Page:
# Geometrical acoustics derivation

In acoustics for non-uniform media (speed of sound is $$c(\mathbf{r}, t)$$, dependent on space and time), I want to solve $$\frac{\partial^2\phi}{\partial t^2}-\nabla^2(c^2\phi)=0$$, where $$\phi$$ is the density field due to sound. To get geometrical acoustics, I follow the derivation in my acoustics lecture, let $$\phi=\rho(\mathbf{r}, t)\mathrm{e}^{i\theta(\mathbf{r}, t)}$$, and define fields $$\omega = -\frac{\partial \theta}{\partial t}$$ and $$\mathbf{k}=\nabla\theta$$ (which implies $$-\nabla\omega=\frac{\partial\mathbf{k}}{\partial t}$$). Plugging in gives me

\begin{align*} \frac{\partial^2\rho}{\partial t^2}-\omega^2\rho-\rho\nabla^2c^2-2\nabla(c^2)\cdot\nabla(\rho)-c^2\nabla^2\rho+k^2c^2\rho &= 0 \\ -2\omega\frac{\partial\rho}{\partial t}-\rho\frac{\partial\omega}{\partial t}-2\rho\mathbf{k}\cdot\nabla c^2-2c^2\mathbf{k}\cdot\nabla\rho-c^2\rho\nabla\cdot\mathbf{k} &= 0 \end{align*}

where the two equations are the real and imaginary parts. Then I want to assume slowly varying $$\rho$$ and $$c$$ so I only keep the following terms

\begin{align*} -\omega^2\rho+k^2c^2\rho &= 0 \\ -\rho\frac{\partial\omega}{\partial t}-c^2\rho\nabla\cdot\mathbf{k} &= 0 \end{align*}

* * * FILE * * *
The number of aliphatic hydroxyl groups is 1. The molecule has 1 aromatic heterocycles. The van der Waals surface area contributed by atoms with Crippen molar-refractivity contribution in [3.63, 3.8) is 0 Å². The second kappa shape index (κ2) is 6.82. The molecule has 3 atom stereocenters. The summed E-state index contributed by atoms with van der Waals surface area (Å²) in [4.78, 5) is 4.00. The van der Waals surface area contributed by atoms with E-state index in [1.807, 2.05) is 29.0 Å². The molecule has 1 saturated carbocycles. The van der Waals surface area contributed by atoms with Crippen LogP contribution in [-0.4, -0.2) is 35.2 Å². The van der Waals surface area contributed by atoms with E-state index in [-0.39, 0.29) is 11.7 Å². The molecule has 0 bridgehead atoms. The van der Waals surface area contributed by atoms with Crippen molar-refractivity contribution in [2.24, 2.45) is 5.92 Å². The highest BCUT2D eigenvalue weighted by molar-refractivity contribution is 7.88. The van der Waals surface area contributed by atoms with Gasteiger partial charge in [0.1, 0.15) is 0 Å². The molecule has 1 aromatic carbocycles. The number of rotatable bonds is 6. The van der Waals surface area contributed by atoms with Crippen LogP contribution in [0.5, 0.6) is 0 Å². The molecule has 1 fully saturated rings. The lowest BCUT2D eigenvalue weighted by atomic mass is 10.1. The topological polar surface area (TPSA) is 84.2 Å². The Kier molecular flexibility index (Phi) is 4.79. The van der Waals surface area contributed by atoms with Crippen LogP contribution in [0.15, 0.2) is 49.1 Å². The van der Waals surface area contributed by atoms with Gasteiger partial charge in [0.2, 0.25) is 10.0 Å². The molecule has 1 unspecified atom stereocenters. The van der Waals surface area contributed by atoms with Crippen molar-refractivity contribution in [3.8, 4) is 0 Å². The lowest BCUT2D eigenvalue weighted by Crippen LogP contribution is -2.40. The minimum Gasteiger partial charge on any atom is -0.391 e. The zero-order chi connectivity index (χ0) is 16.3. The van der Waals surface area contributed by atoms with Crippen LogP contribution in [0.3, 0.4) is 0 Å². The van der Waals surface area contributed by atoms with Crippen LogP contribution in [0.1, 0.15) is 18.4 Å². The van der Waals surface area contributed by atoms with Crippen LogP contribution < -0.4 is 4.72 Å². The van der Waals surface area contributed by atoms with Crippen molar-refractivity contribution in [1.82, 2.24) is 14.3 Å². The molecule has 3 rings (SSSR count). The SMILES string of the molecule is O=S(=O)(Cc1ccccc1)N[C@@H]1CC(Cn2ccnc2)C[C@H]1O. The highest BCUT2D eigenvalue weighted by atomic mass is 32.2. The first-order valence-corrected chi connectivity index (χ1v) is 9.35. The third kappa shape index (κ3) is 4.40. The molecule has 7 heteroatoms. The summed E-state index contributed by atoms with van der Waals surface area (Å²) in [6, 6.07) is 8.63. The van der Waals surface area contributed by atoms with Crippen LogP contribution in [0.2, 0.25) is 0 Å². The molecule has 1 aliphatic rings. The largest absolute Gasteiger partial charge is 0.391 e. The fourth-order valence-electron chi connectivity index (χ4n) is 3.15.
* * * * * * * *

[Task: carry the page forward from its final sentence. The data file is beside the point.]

after which dividing by $$\rho$$ gives

\begin{align*} -\omega^2+k^2c^2 &= 0 \\ -\frac{\partial\omega}{\partial t}-c^2\nabla\cdot\mathbf{k} &= 0 \end{align*}

Question: In QM perturbation theory, we let $$H = H_0+\epsilon H_1$$ and we plug in a series solution $$\psi = \sum_{k=0}\epsilon^{k}\psi^{(k)}$$, then separate the equations in orders of $$\epsilon$$. Is there a similarly systematic way to find approximate solutions for geometrical acoustics, so that I can justify throwing away the terms I did? I looked at WKB approximation and Multiple-scale analysis, but I don't know how to apply ODE techniques to PDEs, and I also don't know where the small parameter $$\delta$$ is.